of the new production reactor, Hanford, Wash. The Washington Public Power Supply System (WPPSS), an organization consisting of 16 public utility districts in the State of Washington, submitted a proposal to the Atomic Energy Commission (AEC) and the Bonneville Power Administration (BPA) under the terms of which steam produced in the course of operating the new production reactor (NPR), now under construction at Hanford, Wash., would be utilized for power generation. (See letter to AEC Chairman Glenn T. Seaborg and BPA Administrator Charles F. Luce dated November 28, 1961, from WPPSS Managing Director Owen W. Hurd.): The essential features of this proposal bearing on the arrangement with AEC are:
(1) Lease to WPPSS, for a period commensurate with that of the revenue bonds, of a small parcel of land adjacent to the NPR on which power generating facilities would be constructed by WPPSS;
(2) Sale of steam by AEC to WPPSS during periods when the NPR is being operated by AEC;
(3) Generation of power by WPPSS in the generating facilities to be constructed and operated by WPPŠS utilizing steam delivered by AEC;
(4) Lease of the NPR by_AEC to WPPSS during periods when it is not required for AEC purposes. In a letter to WPPSS dated April 6, 1962,10 AEC stated certain modifications and qualifications of the WPPSS proposal that it would consider necessary to the negotiation of an acceptable arrangement. The purpose of this memorandum is to analyze the legal authority of AEC to enter into the proposed arrangements, as modified by AĚC's letter of April 6, 1962
This proposal has been developed and submitted as a result of the fact that AEC is constructing a reactor with a capability of produc
Printed on p. 101. 10 Printed on p. 98.
ing large quantities of steam which can be utilized for the production of significant quantities of electric power. The proposal has been examined very carefully by AEC within the framework of the Commission's statutory responsibilities and authority and for its economic implications.
In order to make a proper evaluation of the WPPSS proposal, it is essential to consider it within the context of its overall objective and to keep this ultimate objective in mind in analyzing each separate but interdependent part of the proposed arrangement. Thus, inability to perform any essential part would, of necessity, make the entire proposal infeasible. It is with this basic concept in mind that the legal aspects of the WPPSS proposal are identified and discussed in the following three sections: 1. Authority of AEC to sell to WPPSS energy (steam) produced during
the course of operation of the NPR by AEC Section 44 of the Atomic Energy Act of 1954, as amended, provides:
If energy is produced at production facilities of the Commission or is produced in experimental utilization facilities of the Commission, such energy may be used by the Commission, or transferred to other Government agencies, or sold to publicly, cooperatively, or privately owned utilities or users at reasonable and nondiscriminatory prices. If the energy produced is electric energy, the price shall be subject to regulation by the appropriate agency having jurisdiction. In contracting for the disposal of such energy, the Commission shall give preference and priority to public bodies and cooperatives or to privately owned utilities providing electric utility services to high-cost areas not being served by public bodies or cooperatives. Nothing in this act shall be construed to authorize the Commission to engage in the sale or distribution of energy for commercial use except such energy as may be produced by the Commission incident to the operation of research and development facilities of the Commission, or of production facilities of the Commission.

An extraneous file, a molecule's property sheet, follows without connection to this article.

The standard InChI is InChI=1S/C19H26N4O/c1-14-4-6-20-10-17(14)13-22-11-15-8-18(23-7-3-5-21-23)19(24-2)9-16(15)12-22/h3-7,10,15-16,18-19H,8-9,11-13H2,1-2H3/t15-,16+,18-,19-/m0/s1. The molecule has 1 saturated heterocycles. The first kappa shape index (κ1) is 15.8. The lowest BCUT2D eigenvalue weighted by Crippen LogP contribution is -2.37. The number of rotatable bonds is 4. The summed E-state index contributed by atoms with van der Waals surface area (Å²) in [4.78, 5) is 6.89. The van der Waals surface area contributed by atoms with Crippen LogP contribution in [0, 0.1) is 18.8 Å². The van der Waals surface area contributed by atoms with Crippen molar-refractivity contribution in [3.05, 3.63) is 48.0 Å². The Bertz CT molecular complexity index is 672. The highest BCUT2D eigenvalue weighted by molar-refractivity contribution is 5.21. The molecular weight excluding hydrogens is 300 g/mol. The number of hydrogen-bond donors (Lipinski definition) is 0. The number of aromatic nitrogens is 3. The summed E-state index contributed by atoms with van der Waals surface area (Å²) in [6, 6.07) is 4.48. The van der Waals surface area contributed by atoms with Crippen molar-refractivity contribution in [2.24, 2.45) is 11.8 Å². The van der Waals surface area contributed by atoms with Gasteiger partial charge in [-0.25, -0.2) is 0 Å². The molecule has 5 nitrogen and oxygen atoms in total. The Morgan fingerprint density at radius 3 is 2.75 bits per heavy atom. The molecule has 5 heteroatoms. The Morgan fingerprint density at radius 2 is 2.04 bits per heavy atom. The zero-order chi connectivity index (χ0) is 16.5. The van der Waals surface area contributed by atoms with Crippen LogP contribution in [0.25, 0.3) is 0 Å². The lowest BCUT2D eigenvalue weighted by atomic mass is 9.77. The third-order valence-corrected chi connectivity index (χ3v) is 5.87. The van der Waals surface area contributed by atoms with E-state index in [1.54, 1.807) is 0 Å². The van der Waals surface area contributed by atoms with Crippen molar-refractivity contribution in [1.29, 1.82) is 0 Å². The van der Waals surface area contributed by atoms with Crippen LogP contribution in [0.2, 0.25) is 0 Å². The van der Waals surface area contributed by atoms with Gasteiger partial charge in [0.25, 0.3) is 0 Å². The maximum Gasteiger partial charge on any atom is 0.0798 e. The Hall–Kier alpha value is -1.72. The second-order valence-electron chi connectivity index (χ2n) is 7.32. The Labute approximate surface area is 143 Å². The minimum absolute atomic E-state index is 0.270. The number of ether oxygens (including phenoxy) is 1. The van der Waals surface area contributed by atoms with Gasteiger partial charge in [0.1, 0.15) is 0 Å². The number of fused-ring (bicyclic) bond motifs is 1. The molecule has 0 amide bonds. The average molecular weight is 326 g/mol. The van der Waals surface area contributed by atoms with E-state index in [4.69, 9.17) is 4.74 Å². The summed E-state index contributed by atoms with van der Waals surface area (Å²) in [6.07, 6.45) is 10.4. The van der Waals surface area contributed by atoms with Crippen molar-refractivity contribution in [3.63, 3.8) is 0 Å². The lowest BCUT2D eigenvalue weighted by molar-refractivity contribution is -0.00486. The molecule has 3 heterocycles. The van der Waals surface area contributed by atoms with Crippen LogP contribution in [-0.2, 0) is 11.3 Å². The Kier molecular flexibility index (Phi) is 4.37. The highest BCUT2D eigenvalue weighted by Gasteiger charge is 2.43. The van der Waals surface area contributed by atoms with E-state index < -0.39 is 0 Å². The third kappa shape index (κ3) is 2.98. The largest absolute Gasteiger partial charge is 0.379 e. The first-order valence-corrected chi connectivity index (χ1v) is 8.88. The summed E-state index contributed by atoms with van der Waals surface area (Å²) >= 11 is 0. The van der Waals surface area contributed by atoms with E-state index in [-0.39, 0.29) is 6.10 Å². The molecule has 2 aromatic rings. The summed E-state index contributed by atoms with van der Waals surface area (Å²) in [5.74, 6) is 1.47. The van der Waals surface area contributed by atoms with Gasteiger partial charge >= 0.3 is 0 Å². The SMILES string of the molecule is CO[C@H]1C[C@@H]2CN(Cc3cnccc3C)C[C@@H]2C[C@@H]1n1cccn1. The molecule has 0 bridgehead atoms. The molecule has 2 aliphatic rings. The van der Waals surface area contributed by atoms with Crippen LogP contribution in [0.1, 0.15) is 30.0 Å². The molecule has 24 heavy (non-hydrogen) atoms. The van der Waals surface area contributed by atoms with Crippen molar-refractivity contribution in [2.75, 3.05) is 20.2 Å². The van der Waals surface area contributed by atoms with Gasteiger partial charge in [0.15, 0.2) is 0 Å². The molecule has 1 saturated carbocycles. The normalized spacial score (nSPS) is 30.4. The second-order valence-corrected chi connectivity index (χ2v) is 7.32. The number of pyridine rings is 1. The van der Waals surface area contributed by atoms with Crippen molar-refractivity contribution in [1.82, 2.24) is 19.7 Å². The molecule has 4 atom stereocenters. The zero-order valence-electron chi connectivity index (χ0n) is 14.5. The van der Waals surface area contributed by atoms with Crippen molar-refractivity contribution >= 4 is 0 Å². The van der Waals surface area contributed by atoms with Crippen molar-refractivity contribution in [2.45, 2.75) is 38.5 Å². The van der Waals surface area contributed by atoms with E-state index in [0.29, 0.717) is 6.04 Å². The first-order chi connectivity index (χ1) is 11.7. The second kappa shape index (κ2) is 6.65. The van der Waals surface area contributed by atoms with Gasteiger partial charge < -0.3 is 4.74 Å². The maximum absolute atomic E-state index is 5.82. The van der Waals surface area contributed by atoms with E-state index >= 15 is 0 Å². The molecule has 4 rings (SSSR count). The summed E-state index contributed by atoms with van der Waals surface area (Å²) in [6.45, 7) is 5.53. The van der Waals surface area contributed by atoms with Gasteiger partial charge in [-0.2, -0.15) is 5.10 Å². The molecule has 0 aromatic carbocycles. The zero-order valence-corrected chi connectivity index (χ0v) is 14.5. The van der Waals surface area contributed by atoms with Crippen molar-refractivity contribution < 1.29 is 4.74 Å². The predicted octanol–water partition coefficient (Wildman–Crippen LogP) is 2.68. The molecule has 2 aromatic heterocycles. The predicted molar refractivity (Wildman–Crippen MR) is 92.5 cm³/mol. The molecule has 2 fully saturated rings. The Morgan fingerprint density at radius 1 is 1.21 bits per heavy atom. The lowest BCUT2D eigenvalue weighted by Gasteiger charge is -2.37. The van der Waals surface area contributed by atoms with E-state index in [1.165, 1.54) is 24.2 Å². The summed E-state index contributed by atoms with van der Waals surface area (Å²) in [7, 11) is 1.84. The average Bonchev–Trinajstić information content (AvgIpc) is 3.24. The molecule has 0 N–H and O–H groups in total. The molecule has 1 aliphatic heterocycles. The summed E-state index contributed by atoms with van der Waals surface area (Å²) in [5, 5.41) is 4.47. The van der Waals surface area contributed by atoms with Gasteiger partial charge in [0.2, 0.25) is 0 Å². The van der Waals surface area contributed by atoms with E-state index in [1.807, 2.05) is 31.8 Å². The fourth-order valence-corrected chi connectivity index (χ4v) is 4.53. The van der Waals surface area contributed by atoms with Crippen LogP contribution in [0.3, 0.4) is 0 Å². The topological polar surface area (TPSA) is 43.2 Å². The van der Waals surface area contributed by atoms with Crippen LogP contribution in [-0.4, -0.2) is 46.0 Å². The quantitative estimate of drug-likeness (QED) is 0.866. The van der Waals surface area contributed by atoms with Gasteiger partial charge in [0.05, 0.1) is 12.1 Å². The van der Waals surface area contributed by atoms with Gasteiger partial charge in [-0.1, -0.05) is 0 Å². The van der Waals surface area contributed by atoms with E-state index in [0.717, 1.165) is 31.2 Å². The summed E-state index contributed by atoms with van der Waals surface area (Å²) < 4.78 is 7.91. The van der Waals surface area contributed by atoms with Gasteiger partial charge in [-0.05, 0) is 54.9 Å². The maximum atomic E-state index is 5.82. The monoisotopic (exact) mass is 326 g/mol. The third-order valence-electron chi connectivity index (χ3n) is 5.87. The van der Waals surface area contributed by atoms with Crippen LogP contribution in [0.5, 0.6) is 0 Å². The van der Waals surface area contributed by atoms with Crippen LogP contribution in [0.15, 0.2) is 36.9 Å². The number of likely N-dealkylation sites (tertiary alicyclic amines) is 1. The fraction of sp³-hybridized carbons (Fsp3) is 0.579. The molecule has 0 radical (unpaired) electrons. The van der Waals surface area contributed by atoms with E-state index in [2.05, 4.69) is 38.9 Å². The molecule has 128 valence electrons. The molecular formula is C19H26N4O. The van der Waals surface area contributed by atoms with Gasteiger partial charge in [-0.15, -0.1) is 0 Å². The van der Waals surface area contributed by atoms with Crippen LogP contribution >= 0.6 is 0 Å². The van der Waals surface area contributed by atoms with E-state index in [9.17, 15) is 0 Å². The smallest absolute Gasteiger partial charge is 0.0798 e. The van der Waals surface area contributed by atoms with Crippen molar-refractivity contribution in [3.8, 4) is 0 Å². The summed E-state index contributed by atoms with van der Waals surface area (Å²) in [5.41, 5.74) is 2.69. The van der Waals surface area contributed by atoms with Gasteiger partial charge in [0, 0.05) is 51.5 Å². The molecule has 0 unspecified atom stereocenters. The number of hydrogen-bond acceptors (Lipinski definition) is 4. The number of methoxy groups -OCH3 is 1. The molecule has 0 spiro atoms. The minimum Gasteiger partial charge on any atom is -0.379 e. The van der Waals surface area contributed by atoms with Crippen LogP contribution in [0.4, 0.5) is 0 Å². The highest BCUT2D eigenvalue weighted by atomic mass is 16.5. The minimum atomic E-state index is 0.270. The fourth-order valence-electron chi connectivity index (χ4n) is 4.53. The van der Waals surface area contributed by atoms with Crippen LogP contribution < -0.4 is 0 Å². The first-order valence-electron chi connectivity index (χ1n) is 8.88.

The NPR is a production facility as defined in section 11 t. of the Atomic Energy Act of 1954, as amended, and in 10 C.F.R. 50. Under the proposal, AEC would be selling steam energy produced at a production facility of the Commission to a group of publicly owned utilities. Such steam production by AEC would be incident to the operation of * * * [a production facility] of the Commission,” as required by the last sentence of section 44. WPPSS is an operating agency and a municipal corporation organized under the statutes of the State of Washington, revised code of Washington (1957 Supp.) chapter 43.52 (ch. 29, Laws of Washington, 1957) and a municipality within the meaning of "municipality of section 3(7) of the Federal Power Act, and thus, the preference requirement of section 44 is satisfied.
Section 44 further provides that a "reasonable and nondiscriminatory” charge shall be made for the energy sold pursuant to this section. The legislative history of section 44 does not provide any guidance on the criteria which should be considered in reaching a determination on a reasonable price. The Commission has exercised this authority on two previous occasions and has reached a determination, with the advice of the Federal Power Commission, on a reasonable price under the particular circumstances. Essentially, the criterion used was the cost of fuel which would be required to produce power in comparable quantities and qualities or, in other words, the value of the
1 In the sale of steam produced in the operation of the sodium reactor experiment reactor at Santa Susana, Calif., and in the sale of power from the submarine intermediate reactor at West Milton, N.Y.